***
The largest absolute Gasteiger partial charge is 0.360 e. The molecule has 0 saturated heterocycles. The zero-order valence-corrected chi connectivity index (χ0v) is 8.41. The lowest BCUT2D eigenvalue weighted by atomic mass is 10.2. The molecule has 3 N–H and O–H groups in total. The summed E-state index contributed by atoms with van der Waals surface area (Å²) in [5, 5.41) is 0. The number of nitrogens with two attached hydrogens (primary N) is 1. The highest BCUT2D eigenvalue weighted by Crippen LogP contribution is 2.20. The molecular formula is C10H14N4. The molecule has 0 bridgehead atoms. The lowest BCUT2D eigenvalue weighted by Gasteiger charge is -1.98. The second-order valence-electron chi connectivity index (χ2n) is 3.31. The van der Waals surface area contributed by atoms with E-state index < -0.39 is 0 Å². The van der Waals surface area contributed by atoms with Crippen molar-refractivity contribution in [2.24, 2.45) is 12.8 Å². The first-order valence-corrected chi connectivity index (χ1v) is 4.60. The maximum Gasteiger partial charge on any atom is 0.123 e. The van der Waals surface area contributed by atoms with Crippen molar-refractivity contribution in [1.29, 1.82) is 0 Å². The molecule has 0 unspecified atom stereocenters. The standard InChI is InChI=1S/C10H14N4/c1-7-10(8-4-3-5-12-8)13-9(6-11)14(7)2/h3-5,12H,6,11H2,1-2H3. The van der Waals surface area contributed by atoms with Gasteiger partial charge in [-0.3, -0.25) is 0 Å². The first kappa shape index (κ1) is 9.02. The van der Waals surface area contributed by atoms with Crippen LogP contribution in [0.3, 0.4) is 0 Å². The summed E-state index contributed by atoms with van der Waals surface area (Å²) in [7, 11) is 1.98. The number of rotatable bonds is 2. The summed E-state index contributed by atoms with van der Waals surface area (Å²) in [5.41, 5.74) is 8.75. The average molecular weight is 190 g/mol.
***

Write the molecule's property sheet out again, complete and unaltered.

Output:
The largest absolute Gasteiger partial charge is 0.360 e. The molecule has 0 saturated heterocycles. The zero-order valence-corrected chi connectivity index (χ0v) is 8.41. The lowest BCUT2D eigenvalue weighted by atomic mass is 10.2. The molecule has 3 N–H and O–H groups in total. The summed E-state index contributed by atoms with van der Waals surface area (Å²) in [5, 5.41) is 0. The number of nitrogens with two attached hydrogens (primary N) is 1. The highest BCUT2D eigenvalue weighted by Crippen LogP contribution is 2.20. The molecular formula is C10H14N4. The molecule has 0 bridgehead atoms. The lowest BCUT2D eigenvalue weighted by Gasteiger charge is -1.98. The second-order valence-electron chi connectivity index (χ2n) is 3.31. The van der Waals surface area contributed by atoms with E-state index < -0.39 is 0 Å². The van der Waals surface area contributed by atoms with Crippen molar-refractivity contribution in [2.24, 2.45) is 12.8 Å². The first-order valence-corrected chi connectivity index (χ1v) is 4.60. The maximum Gasteiger partial charge on any atom is 0.123 e. The van der Waals surface area contributed by atoms with Crippen molar-refractivity contribution in [1.29, 1.82) is 0 Å². The molecule has 0 unspecified atom stereocenters. The standard InChI is InChI=1S/C10H14N4/c1-7-10(8-4-3-5-12-8)13-9(6-11)14(7)2/h3-5,12H,6,11H2,1-2H3. The van der Waals surface area contributed by atoms with Gasteiger partial charge in [-0.3, -0.25) is 0 Å². The first kappa shape index (κ1) is 9.02. The van der Waals surface area contributed by atoms with Crippen LogP contribution in [0.3, 0.4) is 0 Å². The summed E-state index contributed by atoms with van der Waals surface area (Å²) in [7, 11) is 1.98. The number of rotatable bonds is 2. The summed E-state index contributed by atoms with van der Waals surface area (Å²) in [5.41, 5.74) is 8.75. The average molecular weight is 190 g/mol.